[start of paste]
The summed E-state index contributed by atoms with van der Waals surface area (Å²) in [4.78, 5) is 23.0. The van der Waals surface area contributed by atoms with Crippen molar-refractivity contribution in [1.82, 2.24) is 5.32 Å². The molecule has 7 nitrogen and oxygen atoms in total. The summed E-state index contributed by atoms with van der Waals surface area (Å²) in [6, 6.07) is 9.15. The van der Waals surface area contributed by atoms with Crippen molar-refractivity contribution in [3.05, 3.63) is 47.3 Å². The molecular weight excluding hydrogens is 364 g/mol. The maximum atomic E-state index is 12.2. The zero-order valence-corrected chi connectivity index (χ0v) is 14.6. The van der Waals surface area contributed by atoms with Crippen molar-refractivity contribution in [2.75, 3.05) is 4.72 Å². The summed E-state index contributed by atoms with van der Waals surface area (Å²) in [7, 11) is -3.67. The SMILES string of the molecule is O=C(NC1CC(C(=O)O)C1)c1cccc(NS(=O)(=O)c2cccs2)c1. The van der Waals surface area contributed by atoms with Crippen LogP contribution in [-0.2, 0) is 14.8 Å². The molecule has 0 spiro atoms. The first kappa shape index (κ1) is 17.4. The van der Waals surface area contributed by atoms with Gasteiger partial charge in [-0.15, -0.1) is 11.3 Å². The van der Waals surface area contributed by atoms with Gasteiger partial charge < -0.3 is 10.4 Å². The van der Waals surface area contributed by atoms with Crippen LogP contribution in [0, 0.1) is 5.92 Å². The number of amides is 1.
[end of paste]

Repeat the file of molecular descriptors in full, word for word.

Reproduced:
The summed E-state index contributed by atoms with van der Waals surface area (Å²) in [4.78, 5) is 23.0. The van der Waals surface area contributed by atoms with Crippen molar-refractivity contribution in [1.82, 2.24) is 5.32 Å². The molecule has 7 nitrogen and oxygen atoms in total. The summed E-state index contributed by atoms with van der Waals surface area (Å²) in [6, 6.07) is 9.15. The van der Waals surface area contributed by atoms with Crippen molar-refractivity contribution in [3.05, 3.63) is 47.3 Å². The molecular weight excluding hydrogens is 364 g/mol. The maximum atomic E-state index is 12.2. The zero-order valence-corrected chi connectivity index (χ0v) is 14.6. The van der Waals surface area contributed by atoms with Crippen molar-refractivity contribution in [2.75, 3.05) is 4.72 Å². The summed E-state index contributed by atoms with van der Waals surface area (Å²) in [7, 11) is -3.67. The SMILES string of the molecule is O=C(NC1CC(C(=O)O)C1)c1cccc(NS(=O)(=O)c2cccs2)c1. The van der Waals surface area contributed by atoms with Crippen LogP contribution in [-0.2, 0) is 14.8 Å². The molecule has 0 spiro atoms. The first kappa shape index (κ1) is 17.4. The van der Waals surface area contributed by atoms with Gasteiger partial charge in [-0.15, -0.1) is 11.3 Å². The van der Waals surface area contributed by atoms with Gasteiger partial charge < -0.3 is 10.4 Å². The van der Waals surface area contributed by atoms with Crippen LogP contribution in [0, 0.1) is 5.92 Å². The number of amides is 1.